In Issue #6 of the Light & Adventurous pack, we’ve featured three coffees from Africa, however, each country has its own unique history and distinct taste profile. Let’s dive into these three origins: Ethiopia, Kenya, and Burundi.


Considered to be the birthplace of coffee, Ethiopia remains the largest exporter of coffee in Africa. Its profile is beloved for being both distinct and diverse. The country’s two most common processing methods are washed and natural, and each imparts its unique flavours on the cup. “Natural Ethiopians have jammy fruit flavours while washed coffees are cleaner and crisp. With a washed, you are looking for crisp fruit notes, brightness and acidity. It’s day and night with washed and naturals,” Ulysse Gélinas-Roy, the Head Roaster at Escape Coffee Roasters, explained.


Kenya first received beans from British missionaries in 1893, and in 1933, the Coffee Act was passed. This was when the government implemented auctions as a means of selling Kenyan coffee, a system that is still primarily in use today. The majority of specialty coffee from Kenya uses SL varietals (most commonly SL 28 and SL 34). These were developed by Scott Laboratories, a Kenyan research center, in 1930. The varietals’ composition, combined with high altitudes and rich volcanic soil, creates a distinctive profile with a higher amount of phosphoric acid, bringing a sparkling acidity to the profile.

“The classic Kenyan profile has a long sweet finish and bright, juicy acidity,” Ethan Murphy, the Roaster at Cape Coffee, explained. We can often find notes of blackcurrant, blackberry, black tea, and sometimes even tomato!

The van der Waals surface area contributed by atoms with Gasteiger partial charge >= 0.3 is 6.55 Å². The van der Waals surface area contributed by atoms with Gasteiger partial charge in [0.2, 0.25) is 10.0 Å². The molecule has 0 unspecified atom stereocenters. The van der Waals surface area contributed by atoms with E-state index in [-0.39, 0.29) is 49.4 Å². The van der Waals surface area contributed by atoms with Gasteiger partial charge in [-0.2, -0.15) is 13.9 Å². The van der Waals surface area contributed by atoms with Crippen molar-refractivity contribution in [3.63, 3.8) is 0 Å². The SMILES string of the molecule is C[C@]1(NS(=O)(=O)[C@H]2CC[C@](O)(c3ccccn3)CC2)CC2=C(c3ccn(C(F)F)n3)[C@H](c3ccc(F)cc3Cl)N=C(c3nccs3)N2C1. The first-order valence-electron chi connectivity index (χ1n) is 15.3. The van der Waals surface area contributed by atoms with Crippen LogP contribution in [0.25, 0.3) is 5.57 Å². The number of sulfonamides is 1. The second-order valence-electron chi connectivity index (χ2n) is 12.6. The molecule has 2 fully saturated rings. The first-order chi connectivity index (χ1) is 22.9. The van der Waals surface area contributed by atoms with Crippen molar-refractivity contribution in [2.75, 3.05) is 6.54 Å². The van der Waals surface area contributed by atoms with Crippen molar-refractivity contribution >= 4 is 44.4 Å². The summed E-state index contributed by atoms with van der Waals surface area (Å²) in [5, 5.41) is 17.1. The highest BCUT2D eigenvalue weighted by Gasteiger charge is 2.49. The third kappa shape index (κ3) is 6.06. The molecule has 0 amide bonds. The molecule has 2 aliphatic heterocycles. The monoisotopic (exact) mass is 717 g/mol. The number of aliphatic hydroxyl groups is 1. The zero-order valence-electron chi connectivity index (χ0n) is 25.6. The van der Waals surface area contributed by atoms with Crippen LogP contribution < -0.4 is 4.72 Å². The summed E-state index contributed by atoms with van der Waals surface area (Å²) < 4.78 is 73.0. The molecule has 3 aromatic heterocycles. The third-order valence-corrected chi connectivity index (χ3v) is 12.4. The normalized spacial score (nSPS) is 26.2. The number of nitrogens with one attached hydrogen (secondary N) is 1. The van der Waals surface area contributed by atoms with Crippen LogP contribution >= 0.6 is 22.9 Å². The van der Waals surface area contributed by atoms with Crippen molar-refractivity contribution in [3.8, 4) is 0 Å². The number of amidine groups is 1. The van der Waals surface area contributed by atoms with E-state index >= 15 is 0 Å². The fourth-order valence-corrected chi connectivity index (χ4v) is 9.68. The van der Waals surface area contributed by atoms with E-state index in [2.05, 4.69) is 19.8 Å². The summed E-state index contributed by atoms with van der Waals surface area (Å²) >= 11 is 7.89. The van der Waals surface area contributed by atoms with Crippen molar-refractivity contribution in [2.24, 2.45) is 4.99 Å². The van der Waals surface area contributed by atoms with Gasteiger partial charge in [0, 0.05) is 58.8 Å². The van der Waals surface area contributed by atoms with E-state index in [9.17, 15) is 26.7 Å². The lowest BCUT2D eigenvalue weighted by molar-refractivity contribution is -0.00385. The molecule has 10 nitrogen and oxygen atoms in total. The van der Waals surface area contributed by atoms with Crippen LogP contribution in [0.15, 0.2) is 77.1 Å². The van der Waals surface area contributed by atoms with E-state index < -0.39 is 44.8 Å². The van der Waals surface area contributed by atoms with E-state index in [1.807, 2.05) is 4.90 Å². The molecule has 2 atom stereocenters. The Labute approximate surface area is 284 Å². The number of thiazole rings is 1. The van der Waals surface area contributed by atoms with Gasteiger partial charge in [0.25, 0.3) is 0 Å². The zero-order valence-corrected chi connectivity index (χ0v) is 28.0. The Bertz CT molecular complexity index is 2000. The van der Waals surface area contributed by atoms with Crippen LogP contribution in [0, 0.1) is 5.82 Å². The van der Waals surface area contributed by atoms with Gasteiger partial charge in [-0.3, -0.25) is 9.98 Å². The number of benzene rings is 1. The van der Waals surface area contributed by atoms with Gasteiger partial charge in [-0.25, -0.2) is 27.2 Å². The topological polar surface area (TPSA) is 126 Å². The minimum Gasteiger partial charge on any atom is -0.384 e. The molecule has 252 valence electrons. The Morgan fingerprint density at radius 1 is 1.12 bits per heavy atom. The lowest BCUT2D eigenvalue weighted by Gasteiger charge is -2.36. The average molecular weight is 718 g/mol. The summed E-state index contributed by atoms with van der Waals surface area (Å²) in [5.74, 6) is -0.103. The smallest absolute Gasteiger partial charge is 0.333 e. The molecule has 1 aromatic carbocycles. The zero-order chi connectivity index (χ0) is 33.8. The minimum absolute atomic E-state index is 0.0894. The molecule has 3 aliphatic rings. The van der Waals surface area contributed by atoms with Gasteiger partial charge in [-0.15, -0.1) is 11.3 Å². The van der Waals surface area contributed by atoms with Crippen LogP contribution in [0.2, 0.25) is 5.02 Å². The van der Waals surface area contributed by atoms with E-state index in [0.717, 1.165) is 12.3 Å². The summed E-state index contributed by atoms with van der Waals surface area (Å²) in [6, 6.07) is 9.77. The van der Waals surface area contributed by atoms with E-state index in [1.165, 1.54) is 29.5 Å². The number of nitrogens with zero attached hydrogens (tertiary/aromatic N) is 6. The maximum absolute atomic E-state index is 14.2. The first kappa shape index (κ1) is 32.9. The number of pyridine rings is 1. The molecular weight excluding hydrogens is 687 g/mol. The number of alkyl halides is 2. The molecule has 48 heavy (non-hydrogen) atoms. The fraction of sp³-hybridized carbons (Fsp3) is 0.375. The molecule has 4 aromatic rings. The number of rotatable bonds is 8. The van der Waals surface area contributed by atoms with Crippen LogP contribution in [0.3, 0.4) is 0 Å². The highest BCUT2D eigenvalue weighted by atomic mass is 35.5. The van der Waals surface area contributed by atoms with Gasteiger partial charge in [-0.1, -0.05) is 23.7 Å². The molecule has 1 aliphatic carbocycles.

Burundi’s history with coffee is short and more volatile. Coffee trees are not a native plant to the region and were only introduced in the 1930s by Belgian colonies.

Due to political instability in the region for decades due to colonialism, war and the struggles of neighbouring countries, production struggled greatly and was almost nonexistent for most of the latter half of the 20th century. In recent years, Burundi has taken many cues from neighbouring Rwanda after witnessing the country’s rebuild through an increased focus on higher-quality coffee through the 2000s.

“I find the best Burundi coffees have a very nice citrus acidity and a red fruit component that can be a refined and clear fresh raspberry note. Some of the best iterations have an herbal character that is not at all vegetal but more hops-like and floral. This adds a very nice depth and complexity while remaining clean,” David Stallings, Head of Roaster Relations at Long Miles Coffee Project, explained.

May 31, 2023 — Zara Snitman

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